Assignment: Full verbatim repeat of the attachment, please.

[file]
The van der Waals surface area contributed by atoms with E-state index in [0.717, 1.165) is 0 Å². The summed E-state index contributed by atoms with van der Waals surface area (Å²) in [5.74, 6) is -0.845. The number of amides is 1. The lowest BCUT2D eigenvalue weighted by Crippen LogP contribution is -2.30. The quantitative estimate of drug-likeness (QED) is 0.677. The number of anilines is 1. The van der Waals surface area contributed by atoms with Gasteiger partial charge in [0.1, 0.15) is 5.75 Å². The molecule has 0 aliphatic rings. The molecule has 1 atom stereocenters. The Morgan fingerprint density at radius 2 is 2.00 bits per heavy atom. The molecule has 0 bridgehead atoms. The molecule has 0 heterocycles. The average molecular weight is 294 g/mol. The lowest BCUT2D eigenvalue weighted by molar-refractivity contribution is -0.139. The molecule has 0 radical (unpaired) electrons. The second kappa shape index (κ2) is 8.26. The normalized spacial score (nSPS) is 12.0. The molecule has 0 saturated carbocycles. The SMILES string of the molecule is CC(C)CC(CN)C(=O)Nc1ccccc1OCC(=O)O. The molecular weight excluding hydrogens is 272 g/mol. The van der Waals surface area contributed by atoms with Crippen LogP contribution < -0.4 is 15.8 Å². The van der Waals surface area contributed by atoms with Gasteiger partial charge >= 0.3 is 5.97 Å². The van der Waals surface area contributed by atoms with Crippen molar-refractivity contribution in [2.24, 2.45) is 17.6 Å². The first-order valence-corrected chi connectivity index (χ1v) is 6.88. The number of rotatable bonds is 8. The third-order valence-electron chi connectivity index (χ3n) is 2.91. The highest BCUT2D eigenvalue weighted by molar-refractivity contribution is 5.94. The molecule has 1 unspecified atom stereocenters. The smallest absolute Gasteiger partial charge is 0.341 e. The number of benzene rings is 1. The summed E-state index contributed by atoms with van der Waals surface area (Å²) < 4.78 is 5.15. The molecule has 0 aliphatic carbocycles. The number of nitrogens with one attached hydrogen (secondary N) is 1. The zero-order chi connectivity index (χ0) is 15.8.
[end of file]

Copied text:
The van der Waals surface area contributed by atoms with E-state index in [0.717, 1.165) is 0 Å². The summed E-state index contributed by atoms with van der Waals surface area (Å²) in [5.74, 6) is -0.845. The number of amides is 1. The lowest BCUT2D eigenvalue weighted by Crippen LogP contribution is -2.30. The quantitative estimate of drug-likeness (QED) is 0.677. The number of anilines is 1. The van der Waals surface area contributed by atoms with Gasteiger partial charge in [0.1, 0.15) is 5.75 Å². The molecule has 0 aliphatic rings. The molecule has 1 atom stereocenters. The Morgan fingerprint density at radius 2 is 2.00 bits per heavy atom. The molecule has 0 bridgehead atoms. The molecule has 0 heterocycles. The average molecular weight is 294 g/mol. The lowest BCUT2D eigenvalue weighted by molar-refractivity contribution is -0.139. The molecule has 0 radical (unpaired) electrons. The second kappa shape index (κ2) is 8.26. The normalized spacial score (nSPS) is 12.0. The molecule has 0 saturated carbocycles. The SMILES string of the molecule is CC(C)CC(CN)C(=O)Nc1ccccc1OCC(=O)O. The molecular weight excluding hydrogens is 272 g/mol. The van der Waals surface area contributed by atoms with Crippen LogP contribution < -0.4 is 15.8 Å². The van der Waals surface area contributed by atoms with Gasteiger partial charge >= 0.3 is 5.97 Å². The van der Waals surface area contributed by atoms with Crippen molar-refractivity contribution in [2.24, 2.45) is 17.6 Å². The first-order valence-corrected chi connectivity index (χ1v) is 6.88. The number of rotatable bonds is 8. The third-order valence-electron chi connectivity index (χ3n) is 2.91. The highest BCUT2D eigenvalue weighted by molar-refractivity contribution is 5.94. The molecule has 1 unspecified atom stereocenters. The smallest absolute Gasteiger partial charge is 0.341 e. The number of benzene rings is 1. The summed E-state index contributed by atoms with van der Waals surface area (Å²) < 4.78 is 5.15. The molecule has 0 aliphatic carbocycles. The number of nitrogens with one attached hydrogen (secondary N) is 1. The zero-order chi connectivity index (χ0) is 15.8.